Rav Yonasan Rosenblum's latest piece, a statement of the obvious, is an excellent reminder that some in the Chareidi community have not been subsumed by the mindless groupthink that many askanim wish was a requirement for membership. In it, he notes all the problems a community dedicated to not supporting itself will run afoul of.
(1) Do you think there are any differences of kind, not just magnitude, between the homogeneous group of idealists who rallied to the Chazon Ish’s banner and today’s chareidi community of three-quarters of a million nefashos?
(2) Do you have any idea of the degree of poverty in the chareidi world, including among avreichim? Do you see the chareidi world today as vulnerable? What, for instance, would happen if the Israeli Supreme Court ruled definitively that the state cannot fund schools that do not teach a common curriculum? Israeli welfare payments have grown twice as fast as gross family income over the last two decades. What do you think the impact would be if the Israeli government decided that disparity is unsustainable and imposed another dramatic cut in welfare payments, like the cut in child care allowances under Prime Minister Sharon (with Netanyahu as Finance Minister)?
(3) Do you see any cost to traditional Torah family structure from the assumption that the wife will be both the primary breadwinner and primary caregiver to very large families? Do you think most women are capable of sustaining both roles?
(4) Do you think the Gemara knew what it was talking about when it said that the primary source of marital strife is the lack of money? Do you see poverty having an impact on shalom bayis in the Torah community?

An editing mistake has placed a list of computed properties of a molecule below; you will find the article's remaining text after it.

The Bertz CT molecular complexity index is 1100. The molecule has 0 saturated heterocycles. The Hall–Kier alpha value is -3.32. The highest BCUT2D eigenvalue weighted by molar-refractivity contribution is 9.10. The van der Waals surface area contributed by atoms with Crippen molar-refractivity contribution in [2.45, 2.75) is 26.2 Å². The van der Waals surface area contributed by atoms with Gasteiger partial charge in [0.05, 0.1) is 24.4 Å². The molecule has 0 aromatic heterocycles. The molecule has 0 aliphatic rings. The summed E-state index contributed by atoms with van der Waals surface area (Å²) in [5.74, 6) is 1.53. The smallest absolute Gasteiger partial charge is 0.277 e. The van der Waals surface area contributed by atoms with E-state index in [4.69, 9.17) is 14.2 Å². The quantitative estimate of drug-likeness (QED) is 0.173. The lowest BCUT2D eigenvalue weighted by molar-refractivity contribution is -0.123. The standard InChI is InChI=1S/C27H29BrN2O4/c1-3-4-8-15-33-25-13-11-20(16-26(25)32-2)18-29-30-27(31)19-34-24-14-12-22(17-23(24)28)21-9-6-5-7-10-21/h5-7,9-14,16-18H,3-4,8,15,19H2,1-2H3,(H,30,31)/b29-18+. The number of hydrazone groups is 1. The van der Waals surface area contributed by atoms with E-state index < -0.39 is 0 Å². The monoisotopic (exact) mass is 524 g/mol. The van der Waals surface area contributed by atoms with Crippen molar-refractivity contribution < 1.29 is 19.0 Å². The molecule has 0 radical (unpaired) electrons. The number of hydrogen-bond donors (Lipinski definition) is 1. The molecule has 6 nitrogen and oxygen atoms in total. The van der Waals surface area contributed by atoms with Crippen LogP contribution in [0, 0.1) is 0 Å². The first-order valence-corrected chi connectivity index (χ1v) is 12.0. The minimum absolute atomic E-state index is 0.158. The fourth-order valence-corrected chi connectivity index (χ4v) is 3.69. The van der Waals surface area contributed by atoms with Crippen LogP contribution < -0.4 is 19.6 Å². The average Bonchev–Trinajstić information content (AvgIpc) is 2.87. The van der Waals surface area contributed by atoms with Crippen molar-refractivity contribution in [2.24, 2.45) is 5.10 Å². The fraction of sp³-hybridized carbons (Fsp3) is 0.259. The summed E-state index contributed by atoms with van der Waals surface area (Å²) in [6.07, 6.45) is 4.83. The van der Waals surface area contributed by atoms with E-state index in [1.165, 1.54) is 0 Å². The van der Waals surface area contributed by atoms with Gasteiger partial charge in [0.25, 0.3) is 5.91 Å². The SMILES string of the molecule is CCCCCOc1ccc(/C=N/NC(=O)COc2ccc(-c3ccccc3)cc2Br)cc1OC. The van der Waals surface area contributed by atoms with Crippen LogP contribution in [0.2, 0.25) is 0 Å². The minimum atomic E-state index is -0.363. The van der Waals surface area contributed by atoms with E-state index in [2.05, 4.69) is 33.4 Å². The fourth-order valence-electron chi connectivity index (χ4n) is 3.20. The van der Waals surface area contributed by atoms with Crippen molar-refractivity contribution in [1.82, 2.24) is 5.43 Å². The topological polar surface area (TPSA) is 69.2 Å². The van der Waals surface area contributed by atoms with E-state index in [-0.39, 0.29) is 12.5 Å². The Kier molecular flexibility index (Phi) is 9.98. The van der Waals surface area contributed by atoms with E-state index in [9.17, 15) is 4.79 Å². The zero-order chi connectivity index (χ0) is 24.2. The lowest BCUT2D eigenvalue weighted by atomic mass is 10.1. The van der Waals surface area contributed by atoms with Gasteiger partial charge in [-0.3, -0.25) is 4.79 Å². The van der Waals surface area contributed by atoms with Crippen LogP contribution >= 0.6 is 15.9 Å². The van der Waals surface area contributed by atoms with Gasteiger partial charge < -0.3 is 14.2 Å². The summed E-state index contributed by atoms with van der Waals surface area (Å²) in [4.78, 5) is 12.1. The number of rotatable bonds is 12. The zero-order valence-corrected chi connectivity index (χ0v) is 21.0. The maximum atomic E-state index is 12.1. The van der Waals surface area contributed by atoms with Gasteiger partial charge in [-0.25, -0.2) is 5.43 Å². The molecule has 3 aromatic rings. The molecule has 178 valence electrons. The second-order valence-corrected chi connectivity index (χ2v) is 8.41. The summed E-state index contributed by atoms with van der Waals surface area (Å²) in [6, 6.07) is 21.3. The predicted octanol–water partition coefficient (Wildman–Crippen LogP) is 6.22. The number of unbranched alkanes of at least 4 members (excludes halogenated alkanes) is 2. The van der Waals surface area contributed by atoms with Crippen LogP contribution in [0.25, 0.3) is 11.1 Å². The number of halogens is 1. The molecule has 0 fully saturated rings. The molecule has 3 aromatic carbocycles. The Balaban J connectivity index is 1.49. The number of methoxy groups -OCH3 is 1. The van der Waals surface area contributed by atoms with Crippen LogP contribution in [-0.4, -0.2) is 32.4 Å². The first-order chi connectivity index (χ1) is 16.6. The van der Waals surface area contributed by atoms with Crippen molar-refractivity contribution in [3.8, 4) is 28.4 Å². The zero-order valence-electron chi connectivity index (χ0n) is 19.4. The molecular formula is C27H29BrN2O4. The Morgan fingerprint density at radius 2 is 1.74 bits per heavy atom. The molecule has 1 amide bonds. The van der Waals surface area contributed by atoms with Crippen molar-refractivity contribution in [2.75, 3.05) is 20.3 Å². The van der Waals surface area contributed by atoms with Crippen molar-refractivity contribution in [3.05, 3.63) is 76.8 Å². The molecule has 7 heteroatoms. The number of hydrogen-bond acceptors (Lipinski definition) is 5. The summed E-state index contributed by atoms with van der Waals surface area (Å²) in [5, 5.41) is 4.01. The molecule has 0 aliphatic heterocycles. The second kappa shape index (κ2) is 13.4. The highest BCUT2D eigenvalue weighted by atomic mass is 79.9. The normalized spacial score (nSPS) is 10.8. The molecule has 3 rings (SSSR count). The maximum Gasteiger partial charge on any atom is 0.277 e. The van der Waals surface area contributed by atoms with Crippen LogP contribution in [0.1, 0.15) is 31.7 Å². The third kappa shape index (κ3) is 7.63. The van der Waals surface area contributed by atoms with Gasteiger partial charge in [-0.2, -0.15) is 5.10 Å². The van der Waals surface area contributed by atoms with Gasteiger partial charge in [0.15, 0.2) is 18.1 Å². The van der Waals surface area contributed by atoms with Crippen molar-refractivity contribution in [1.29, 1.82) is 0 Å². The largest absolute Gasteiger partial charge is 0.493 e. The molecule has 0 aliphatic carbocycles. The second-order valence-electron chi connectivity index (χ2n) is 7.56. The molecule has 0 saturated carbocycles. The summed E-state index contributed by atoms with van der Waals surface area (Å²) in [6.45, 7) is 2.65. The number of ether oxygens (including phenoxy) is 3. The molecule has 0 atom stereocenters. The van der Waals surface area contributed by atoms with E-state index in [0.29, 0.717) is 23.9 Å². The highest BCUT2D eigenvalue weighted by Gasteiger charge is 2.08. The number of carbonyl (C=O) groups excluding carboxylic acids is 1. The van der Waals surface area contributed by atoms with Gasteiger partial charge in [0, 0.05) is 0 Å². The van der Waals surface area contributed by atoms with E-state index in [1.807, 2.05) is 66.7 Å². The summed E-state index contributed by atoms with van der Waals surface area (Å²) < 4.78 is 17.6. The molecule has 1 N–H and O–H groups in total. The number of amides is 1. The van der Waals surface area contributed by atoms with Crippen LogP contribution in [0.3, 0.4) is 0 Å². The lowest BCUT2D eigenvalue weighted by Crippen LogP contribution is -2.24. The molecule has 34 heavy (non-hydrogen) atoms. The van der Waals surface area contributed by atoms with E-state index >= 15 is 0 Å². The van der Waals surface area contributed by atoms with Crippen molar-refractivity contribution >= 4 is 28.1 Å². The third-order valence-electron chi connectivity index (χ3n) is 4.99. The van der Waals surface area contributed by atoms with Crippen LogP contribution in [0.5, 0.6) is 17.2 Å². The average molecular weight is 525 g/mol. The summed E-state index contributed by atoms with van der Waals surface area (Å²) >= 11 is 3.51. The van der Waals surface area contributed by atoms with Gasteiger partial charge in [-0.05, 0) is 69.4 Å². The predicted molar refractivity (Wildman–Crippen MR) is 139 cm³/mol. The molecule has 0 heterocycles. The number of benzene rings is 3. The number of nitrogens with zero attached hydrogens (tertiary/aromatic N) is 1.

(5) What do you think happens to a eleven-year-old who is already struggling and falling behind in cheder when he asks his father what he is going to be when he grows up and his father tells him his only option is to be an avreich?
(6) Is there any point at which the communal cost in terms of drop-outs and broken families is too great to be sustained without being addressed at its core?
All excellent questions. The problem is as followed. As Mary Shelley wrote years ago, Victor Frankstein could create his monster. Controlling it once it had come to light was the more difficult problem. The Chazon Ish, zt"l, and his contemporaries were successful in creating a full-time learning society which relied on the outside world for support to continue on. Rav Rosenblum is obviously correct: the time has come to rein it in and restore a sense of balance to the Chareidi community.
But here's the problem. Who exactly will go into the batei medrash of Israel and America and shout out: "Hey guys, the Chazon Ish said this would only go on for two generations! Time's up! Those of you who are not going to be the next posek hador, get out of here and find jobs!"? And how many of these pious learners who supposedly live and die by the orders of their "gedolim" will suddenly discover a rebellious streak?